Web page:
USA: The Israelis are not crossing the line in Rafah. The tragic deaths of civilians may have been caused by the ignition of a weapons depot

 14. 06. 2024      Category: Defense & Security

For the first time, the Israeli army has entered the centre of the southernmost Gaza Strip town of Rafah with tanks as part of its ongoing offensive against Hamas terrorists. The advance came two days after a devastating fire at a camp in the town, where Islamist-controlled authorities say more than 40 people were killed. Israel claimed responsibility for the strike on two officials of the terrorist organization, but denied that the explosives it was currently using in the area had caused such devastation. One version of the investigation, according to the Israelis, is the possibility that Hamas had a weapons and explosives depot in the area that caught fire. Meanwhile, the U.S. says Israel is following earlier agreements in the area to minimize civilian casualties.

As displaced Palestinians flee Rafah back north to Khan Younis, the Israelis continue to advance in southern Gaza itself, where Jerusalem says several strategic tasks still remain to be accomplished. The main objective remains clear: to bring home the remaining dozens of hostages, who the Israelis believe may also be in Rafah, and to neutralize the Hamas terrorists and Hamas-affiliated groups responsible for attacks on the Jewish state. Yet the intended plan did not sit well with the main US partner, which warned of heavy civilian casualties. The Israelis therefore adjusted their tactics in late May, concentrating on slower advances on foot and more targeted attacks using fewer explosives.

Picture: Depiction of the Rafah strike and subsequent fire | IDF
Picture: Depiction of the Rafah strike and subsequent fire | IDF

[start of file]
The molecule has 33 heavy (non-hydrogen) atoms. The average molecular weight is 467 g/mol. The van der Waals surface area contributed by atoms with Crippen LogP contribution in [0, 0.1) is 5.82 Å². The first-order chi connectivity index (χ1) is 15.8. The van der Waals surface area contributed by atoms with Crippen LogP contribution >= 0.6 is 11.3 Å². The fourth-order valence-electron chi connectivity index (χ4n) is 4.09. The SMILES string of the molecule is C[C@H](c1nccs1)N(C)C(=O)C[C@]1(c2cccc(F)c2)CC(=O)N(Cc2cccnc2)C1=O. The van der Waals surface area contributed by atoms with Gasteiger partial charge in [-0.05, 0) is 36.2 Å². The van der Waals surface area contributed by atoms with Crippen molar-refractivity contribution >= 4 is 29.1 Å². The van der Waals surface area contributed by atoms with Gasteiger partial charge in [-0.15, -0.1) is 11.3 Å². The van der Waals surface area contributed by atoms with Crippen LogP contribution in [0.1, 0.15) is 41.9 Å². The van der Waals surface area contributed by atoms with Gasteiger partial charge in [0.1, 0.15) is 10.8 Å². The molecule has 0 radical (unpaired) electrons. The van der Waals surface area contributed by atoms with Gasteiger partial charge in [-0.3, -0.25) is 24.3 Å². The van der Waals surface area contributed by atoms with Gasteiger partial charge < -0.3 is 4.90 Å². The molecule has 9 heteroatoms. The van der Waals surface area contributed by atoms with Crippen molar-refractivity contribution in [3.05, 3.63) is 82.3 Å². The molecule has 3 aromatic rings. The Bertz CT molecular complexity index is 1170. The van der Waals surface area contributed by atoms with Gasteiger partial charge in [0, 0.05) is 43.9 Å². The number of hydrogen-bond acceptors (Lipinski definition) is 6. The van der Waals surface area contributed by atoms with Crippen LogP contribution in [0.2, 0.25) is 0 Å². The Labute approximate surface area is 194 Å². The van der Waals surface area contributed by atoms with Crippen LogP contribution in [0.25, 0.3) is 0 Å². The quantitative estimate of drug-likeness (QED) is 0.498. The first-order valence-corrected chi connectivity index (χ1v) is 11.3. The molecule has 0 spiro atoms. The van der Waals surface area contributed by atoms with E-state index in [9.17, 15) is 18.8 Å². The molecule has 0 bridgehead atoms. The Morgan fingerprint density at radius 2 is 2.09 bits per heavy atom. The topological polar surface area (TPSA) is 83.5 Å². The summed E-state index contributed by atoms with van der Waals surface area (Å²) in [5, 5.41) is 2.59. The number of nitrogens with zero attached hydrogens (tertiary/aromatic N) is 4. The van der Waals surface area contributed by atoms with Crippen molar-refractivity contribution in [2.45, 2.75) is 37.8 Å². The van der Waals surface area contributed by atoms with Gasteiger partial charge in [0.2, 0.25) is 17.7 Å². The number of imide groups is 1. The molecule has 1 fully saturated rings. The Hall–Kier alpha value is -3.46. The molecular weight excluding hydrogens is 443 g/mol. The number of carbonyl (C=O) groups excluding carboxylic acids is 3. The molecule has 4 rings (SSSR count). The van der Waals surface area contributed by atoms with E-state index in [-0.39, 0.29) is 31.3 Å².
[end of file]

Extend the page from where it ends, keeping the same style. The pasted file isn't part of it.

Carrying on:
Nevertheless, there were heavy civilian casualties in the crowded refugee camp in late May. Terrorist-dominated authorities speak of more than 40 dead after an airstrike set fire to buildings and tents around the Israeli target. A pair of Hamas leaders were believed to be there and were eliminated in the attack. The Israeli army says it used a 17-kilogram charge, which it says could not have caused such a devastating fire. "We are looking into all possibilities, including the possibility that there were weapons stored in a warehouse in the area next to our target that we did not know about. These could then have ignited as a result of the strike," IDF spokesman Daniel Hagari said in a televised briefing, according to Reuters, adding that footage of the incident suggested there were secondary explosions after the attack, which, along with the fact that there was no larger crater at the site, would support the ammunition depot version.

"We do not and will not support a major ground operation in Rafah. President Biden said that if that happens, it may cause him to have to make another decision in terms of supporting Israel. But we haven't seen that at this point. We haven't seen them raid Rafah in a big way," White House security spokesman John Kirby told the BBC, reaffirming that Israel has put the discussions on mutual terms and toned down the intensity of the offensive. "We didn't see them go in there in large numbers, with large numbers of troops, in columns of equipment and formations, in some kind of coordinated maneuver against multiple ground targets," Kirby added, stressing that the images of the devastation after the Rafah fire were tragic and that there must be no loss of civilian life on either side in this conflict.

Some partners in Western Europe, on the other hand, recognise the state of Palestine in light of what they see as Israel's overly harsh approach. After Spain, Ireland and Norway, French President Emmanuel Macron was the latest to raise the idea. "Recognition of Palestine must be made at the right moment, it should not be emotional," he said in a statement on the X network, adding that he was ready to take the step in the future, outraged by the Israeli attacks in Rafah, saying the operation must stop immediately.

But Israel is not yet counting on that. Its leaders have repeatedly insisted that they will not be able to achieve victory in their now nearly eight-month war unless they militarily take Rafah, return home the surviving Israelis and dismantle all the terror cells they have identified in the area. As it has done further north in the Gaza Strip, the Israeli army has presented a wealth of evidence that Hamas Islamists and other groups are using the civilian infrastructure environment for their activities. Whether it is weapons depots in hospitals and schools, or tunnels and bases under Palestinian homes. This is one of the reasons why the process in Rafah is extremely difficult and dangerous for ordinary people. Since the bloody 7 October, when 1 200 Israelis died and 250 were taken to Gaza, the Israelis have stressed that their aim is to disperse all terrorist structures - so that they cannot re-establish tyrannical rule once the offensive operations are over.

 Author: Oliver Jahn